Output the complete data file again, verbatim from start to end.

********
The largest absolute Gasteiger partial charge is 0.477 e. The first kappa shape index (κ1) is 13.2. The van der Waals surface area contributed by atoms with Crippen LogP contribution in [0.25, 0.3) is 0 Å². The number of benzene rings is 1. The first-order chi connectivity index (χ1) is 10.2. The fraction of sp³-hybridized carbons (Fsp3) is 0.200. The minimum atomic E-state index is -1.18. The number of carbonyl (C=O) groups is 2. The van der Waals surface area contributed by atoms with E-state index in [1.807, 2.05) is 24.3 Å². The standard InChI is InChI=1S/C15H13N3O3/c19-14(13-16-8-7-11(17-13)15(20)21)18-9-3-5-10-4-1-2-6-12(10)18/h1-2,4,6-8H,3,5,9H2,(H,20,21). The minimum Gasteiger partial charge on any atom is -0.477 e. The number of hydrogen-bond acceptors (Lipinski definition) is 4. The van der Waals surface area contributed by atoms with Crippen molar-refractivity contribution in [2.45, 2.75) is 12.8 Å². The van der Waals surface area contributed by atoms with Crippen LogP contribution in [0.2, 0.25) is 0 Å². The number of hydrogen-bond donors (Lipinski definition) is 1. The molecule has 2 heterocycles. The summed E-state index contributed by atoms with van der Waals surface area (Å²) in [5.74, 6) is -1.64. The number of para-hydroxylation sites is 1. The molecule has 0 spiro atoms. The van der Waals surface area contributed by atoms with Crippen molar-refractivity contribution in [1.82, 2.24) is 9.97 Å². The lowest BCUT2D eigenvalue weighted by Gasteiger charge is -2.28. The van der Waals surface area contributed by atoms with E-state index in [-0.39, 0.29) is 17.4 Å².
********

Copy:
The largest absolute Gasteiger partial charge is 0.477 e. The first kappa shape index (κ1) is 13.2. The van der Waals surface area contributed by atoms with Crippen LogP contribution in [0.25, 0.3) is 0 Å². The number of benzene rings is 1. The first-order chi connectivity index (χ1) is 10.2. The fraction of sp³-hybridized carbons (Fsp3) is 0.200. The minimum atomic E-state index is -1.18. The number of carbonyl (C=O) groups is 2. The van der Waals surface area contributed by atoms with E-state index in [1.807, 2.05) is 24.3 Å². The standard InChI is InChI=1S/C15H13N3O3/c19-14(13-16-8-7-11(17-13)15(20)21)18-9-3-5-10-4-1-2-6-12(10)18/h1-2,4,6-8H,3,5,9H2,(H,20,21). The minimum Gasteiger partial charge on any atom is -0.477 e. The number of hydrogen-bond acceptors (Lipinski definition) is 4. The van der Waals surface area contributed by atoms with Crippen molar-refractivity contribution in [2.45, 2.75) is 12.8 Å². The van der Waals surface area contributed by atoms with Crippen LogP contribution in [0.2, 0.25) is 0 Å². The number of hydrogen-bond donors (Lipinski definition) is 1. The molecule has 2 heterocycles. The summed E-state index contributed by atoms with van der Waals surface area (Å²) in [5.74, 6) is -1.64. The number of para-hydroxylation sites is 1. The molecule has 0 spiro atoms. The van der Waals surface area contributed by atoms with Crippen molar-refractivity contribution in [1.82, 2.24) is 9.97 Å². The lowest BCUT2D eigenvalue weighted by Gasteiger charge is -2.28. The van der Waals surface area contributed by atoms with E-state index in [-0.39, 0.29) is 17.4 Å².